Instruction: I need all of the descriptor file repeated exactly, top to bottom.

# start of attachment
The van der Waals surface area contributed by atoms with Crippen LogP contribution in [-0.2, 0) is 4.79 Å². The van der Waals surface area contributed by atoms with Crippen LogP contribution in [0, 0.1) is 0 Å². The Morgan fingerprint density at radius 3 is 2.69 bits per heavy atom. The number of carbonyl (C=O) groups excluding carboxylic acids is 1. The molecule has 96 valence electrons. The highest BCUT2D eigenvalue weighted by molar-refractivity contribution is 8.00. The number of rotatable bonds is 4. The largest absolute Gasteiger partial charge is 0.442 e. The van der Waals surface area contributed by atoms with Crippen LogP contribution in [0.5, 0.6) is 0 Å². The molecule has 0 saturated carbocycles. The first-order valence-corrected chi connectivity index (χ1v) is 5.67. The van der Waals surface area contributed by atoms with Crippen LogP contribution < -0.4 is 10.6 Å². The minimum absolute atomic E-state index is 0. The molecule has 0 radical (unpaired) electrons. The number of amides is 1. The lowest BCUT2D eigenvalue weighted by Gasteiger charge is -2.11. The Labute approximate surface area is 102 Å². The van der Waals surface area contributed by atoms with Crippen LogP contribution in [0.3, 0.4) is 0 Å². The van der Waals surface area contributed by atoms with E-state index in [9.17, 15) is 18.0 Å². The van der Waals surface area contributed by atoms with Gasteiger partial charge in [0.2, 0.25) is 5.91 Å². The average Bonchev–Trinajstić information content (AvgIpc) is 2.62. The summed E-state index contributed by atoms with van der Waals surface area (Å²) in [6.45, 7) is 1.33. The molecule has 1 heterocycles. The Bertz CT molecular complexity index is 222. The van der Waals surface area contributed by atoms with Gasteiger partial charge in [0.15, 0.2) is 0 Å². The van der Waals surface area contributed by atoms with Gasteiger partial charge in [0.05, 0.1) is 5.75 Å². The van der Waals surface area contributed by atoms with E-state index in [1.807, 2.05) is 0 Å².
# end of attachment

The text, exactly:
The van der Waals surface area contributed by atoms with Crippen LogP contribution in [-0.2, 0) is 4.79 Å². The van der Waals surface area contributed by atoms with Crippen LogP contribution in [0, 0.1) is 0 Å². The Morgan fingerprint density at radius 3 is 2.69 bits per heavy atom. The number of carbonyl (C=O) groups excluding carboxylic acids is 1. The molecule has 96 valence electrons. The highest BCUT2D eigenvalue weighted by molar-refractivity contribution is 8.00. The number of rotatable bonds is 4. The largest absolute Gasteiger partial charge is 0.442 e. The van der Waals surface area contributed by atoms with Crippen LogP contribution in [0.5, 0.6) is 0 Å². The molecule has 0 saturated carbocycles. The first-order valence-corrected chi connectivity index (χ1v) is 5.67. The van der Waals surface area contributed by atoms with Crippen LogP contribution < -0.4 is 10.6 Å². The minimum absolute atomic E-state index is 0. The molecule has 0 radical (unpaired) electrons. The number of amides is 1. The lowest BCUT2D eigenvalue weighted by Gasteiger charge is -2.11. The Labute approximate surface area is 102 Å². The van der Waals surface area contributed by atoms with Crippen LogP contribution in [0.3, 0.4) is 0 Å². The van der Waals surface area contributed by atoms with E-state index in [9.17, 15) is 18.0 Å². The van der Waals surface area contributed by atoms with Gasteiger partial charge in [0.2, 0.25) is 5.91 Å². The average Bonchev–Trinajstić information content (AvgIpc) is 2.62. The summed E-state index contributed by atoms with van der Waals surface area (Å²) in [6.45, 7) is 1.33. The molecule has 1 heterocycles. The Bertz CT molecular complexity index is 222. The van der Waals surface area contributed by atoms with Gasteiger partial charge in [0.15, 0.2) is 0 Å². The van der Waals surface area contributed by atoms with Gasteiger partial charge in [0.05, 0.1) is 5.75 Å². The van der Waals surface area contributed by atoms with E-state index in [1.807, 2.05) is 0 Å².